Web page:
Thursday morning (5) was a spectacle in itself astronomers from all over Brazil. country registered hundreds of meteors in many states, especially interior from Sao Pauloand . North of Paraná is on Santa Catherine – The state alone recorded about 300 pieces in the sky.
Many of them are debris from Halley’s Comet. Later this month, it will be possible to see a new meteor shower, with a peak on May 31, predicted to be the largest in the past 20 years, according to astronomer Marcelo Zurita, technical director of the BREMON (Brazilian Meteor Monitoring Network) .
“This outbreak can generate hundreds, thousands of meteors per hour, which is very impressive for onlookers. This would be an unusual activity. Perhaps the most intense in 20 years”, says Zurita.
The Network of Autonomous Astronomers, with stations in 20 Brazil’s states, recorded a meteor shower called the ETA Aquarids at dawn on Thursday. “In theory, the north and northeast of Brazil would be more privileged for observation, but time has not cooperated in these areas”, says Zurita.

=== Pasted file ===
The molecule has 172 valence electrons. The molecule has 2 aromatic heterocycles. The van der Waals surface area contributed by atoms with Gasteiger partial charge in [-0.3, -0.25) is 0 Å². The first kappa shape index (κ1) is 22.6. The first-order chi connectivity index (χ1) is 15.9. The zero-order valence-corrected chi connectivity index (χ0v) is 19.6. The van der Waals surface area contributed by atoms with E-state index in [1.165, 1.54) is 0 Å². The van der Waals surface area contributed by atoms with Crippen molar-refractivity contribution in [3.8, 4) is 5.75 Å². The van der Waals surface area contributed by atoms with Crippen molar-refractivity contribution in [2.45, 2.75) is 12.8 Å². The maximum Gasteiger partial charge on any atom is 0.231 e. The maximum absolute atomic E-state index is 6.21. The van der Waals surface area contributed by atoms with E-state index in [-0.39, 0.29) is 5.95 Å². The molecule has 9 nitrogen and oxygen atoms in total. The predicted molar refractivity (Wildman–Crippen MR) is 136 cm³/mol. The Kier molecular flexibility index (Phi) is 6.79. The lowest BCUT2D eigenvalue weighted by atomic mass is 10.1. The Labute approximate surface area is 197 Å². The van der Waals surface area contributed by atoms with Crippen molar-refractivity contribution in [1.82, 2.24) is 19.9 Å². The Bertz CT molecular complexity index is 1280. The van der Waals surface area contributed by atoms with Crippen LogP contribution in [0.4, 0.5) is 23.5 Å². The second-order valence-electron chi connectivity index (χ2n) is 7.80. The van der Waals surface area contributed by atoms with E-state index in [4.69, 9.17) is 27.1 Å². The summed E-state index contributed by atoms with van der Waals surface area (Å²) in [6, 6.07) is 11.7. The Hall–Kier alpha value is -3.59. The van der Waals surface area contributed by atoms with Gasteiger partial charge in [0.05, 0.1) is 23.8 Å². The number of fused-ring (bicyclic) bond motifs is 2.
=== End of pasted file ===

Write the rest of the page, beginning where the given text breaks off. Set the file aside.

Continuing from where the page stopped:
Instead, the best of conditions ended up in the south. In Monte Claro, northern Santa Catarina, the sky was clear, cloudless and moonless, making it possible to record 300 meteors.
“At least 120 of these are debris from Halley’s Comet, and they became visible around 3 a.m. They are related to the ETA Aquarids meteor shower”, says astronomer Joaquimar Justino de Souza from the Bremen station in Santa Catarina. “Today (6), there were also records, but it was less intense, only 40”, he says.
Jurita confirmed that ETA Aquaridas will be visible until May 12, but activity should continue in a less intense manner.
With good weather conditions, one can see the meteors with small telescopes, binoculars, and especially with the naked eye. “Since they are quite fast, they can rapidly leave the field of vision of the instrument. With the naked eye, it is possible to follow their path with greater efficiency”, Souza explains.
To observe better, the tip is to move away from city lights and turn off all lighting, so that the place is as dark as possible. “Light reduces the sensitivity of our vision and dazzles the weakest meteors”, says Zurita.
The best time for observation is from 2 am, which peaks in the early morning. “You have to get up early,” says the astronomer.